Liza Lou Debuts at Lehmann Maupin’s New Chelsea Outpost
It’s only fitting that Liza Lou’s latest body of work should inaugurate Lehmann Maupin’s new Peter Marino-designed outpost in Chelsea. Soaring gallery spaces play host to the artist’s monumental tapestries while a black box on the basement level provides the perfect conditions to screen films. Classification and Nomenclature of Clouds, on view until October 27, is the Los Angeles-based artist’s first large-scale exhibition in New York in over a decade, and encompasses a variety of media from painting and drawing to sculpture and film.
Marino’s design for the new multi-level venue is no less harmonious. A mezzanine seamlessly cantilevers between two column-free, double-height gallery spaces. The long balcony cuts into both spaces, allowing visitors to experience works from different angles. One such piece that benefits from this expansive space is Lou’s The Clouds—an installation comprised of a grid of six hundred beaded cloths in various textures and hues. The sheer scale of the work can only be understood by witnessing it from above.
An additional third-level alcove offers glimpses of the nearby High Line. “For Lehmann Maupin, we created a series of variable spaces and views,” Marino explains. “Each gallery space provides unique opportunities for artists whose exhibitions differ wildly in scale and medium.” The celebrated architect has known the gallery’s founders Rachel Lehmann and David Maupin for decades and is familiar with their diverse roster of artists.
This sober yet adaptive aesthetic carries throughout Marino’s entire eleven-story Getty project in which the new gallery is located (the building also includes six apartments and the Hill Art Foundation). “This can be seen in the façade, where the offset metal and glass panels are of varying dimensions and reflect the interior’s individual identity and diverse floor-plans,” Marino says. Located on one of the last remaining parcels of Chelsea’s gallery district—a former industrial zone—the new structure hints at its heritage, with such gestures as twelve-inch-wide, solid oak floor planks. The building’s name is also a nod to its predecessor, the infamous Chelsea gas station, which was the site of the occasional art installation.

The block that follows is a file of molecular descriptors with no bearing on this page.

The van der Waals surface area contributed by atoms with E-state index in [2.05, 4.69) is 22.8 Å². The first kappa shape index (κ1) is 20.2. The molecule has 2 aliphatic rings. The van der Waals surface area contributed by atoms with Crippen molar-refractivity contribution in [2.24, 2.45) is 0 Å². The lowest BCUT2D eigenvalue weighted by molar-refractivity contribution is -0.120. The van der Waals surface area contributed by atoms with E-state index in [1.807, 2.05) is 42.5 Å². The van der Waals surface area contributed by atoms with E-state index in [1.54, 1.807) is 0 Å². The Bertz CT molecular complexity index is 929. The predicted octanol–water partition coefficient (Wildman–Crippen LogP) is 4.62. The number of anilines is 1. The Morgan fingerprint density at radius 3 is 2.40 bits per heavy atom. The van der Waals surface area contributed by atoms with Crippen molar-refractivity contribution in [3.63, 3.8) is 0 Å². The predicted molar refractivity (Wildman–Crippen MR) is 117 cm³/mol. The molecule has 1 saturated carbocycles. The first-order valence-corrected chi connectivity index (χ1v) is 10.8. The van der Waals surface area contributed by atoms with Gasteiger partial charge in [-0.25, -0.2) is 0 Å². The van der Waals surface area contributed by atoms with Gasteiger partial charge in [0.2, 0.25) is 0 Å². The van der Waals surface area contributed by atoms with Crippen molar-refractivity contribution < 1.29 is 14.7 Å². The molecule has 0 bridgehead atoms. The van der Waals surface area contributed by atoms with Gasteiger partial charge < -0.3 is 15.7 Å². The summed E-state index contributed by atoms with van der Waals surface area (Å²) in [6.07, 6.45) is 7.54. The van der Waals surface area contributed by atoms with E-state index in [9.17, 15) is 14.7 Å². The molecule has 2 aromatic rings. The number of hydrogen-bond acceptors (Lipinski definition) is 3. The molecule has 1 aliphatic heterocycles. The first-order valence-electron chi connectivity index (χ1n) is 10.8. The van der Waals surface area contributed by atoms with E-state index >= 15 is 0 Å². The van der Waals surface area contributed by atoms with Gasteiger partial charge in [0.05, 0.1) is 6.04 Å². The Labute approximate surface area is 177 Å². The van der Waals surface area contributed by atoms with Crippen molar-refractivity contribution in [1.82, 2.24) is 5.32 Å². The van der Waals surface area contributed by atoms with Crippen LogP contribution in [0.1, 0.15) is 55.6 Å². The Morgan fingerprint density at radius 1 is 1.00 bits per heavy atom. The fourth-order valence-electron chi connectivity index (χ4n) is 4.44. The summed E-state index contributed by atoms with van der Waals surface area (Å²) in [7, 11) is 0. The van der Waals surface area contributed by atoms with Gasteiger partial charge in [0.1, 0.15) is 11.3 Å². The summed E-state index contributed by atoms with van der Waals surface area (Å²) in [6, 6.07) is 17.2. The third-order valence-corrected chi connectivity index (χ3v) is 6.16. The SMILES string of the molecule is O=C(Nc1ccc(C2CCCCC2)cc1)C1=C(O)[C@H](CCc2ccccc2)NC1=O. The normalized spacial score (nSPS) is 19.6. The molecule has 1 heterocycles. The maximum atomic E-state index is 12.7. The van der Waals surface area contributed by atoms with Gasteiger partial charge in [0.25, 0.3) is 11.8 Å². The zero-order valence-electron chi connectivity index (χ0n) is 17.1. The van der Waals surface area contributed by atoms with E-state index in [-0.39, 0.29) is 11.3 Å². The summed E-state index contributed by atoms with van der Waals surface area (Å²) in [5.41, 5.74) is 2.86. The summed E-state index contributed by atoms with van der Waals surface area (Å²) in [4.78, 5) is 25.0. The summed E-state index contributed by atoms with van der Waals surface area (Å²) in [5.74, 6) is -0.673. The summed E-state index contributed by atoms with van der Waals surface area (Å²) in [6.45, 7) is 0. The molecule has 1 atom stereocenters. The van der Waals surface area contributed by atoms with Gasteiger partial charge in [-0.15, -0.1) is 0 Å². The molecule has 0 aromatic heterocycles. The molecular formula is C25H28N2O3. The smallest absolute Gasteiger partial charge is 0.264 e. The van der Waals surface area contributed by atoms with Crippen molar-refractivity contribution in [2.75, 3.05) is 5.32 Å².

Alluding to industry in her own way, Lou’s latest multidisciplinary project derives from the artist’s long-standing fascination with the cultural, social, and historical implications of labor itself. In her recent work, the use of glass beads reveals different aspects of this ongoing exploration. “Thought rich in association, I’m always trying to push the material outward and toward something universal, trying to set it free from its cultural baggage,” she explains. “Glass beads interest me in the sense that they are a humble material.”
Lou teamed up with women artisans in Durban, South Africa, to stitch together the beaded cloths used in the current exhibition. This material was then brought to her Los Angeles studio, where she experimented with and implemented a bespoke technique. Painting over and partially smashing the beads, the artist developed a sfumato effect in her compositions, resembling clouds as they appear in her homes in both Durban and Los Angeles.
The tension between collective and isolated practice has been a common theme throughout her career. “My tendency toward long-term, labor-intensive work has to do with an understanding of work as prayer—my religious upbringing taught ‘hands to work, heart to God,’” Lou explains. “Zooming outward, I became interested in working in parts of the world where working in community has its own personal associations and meanings.”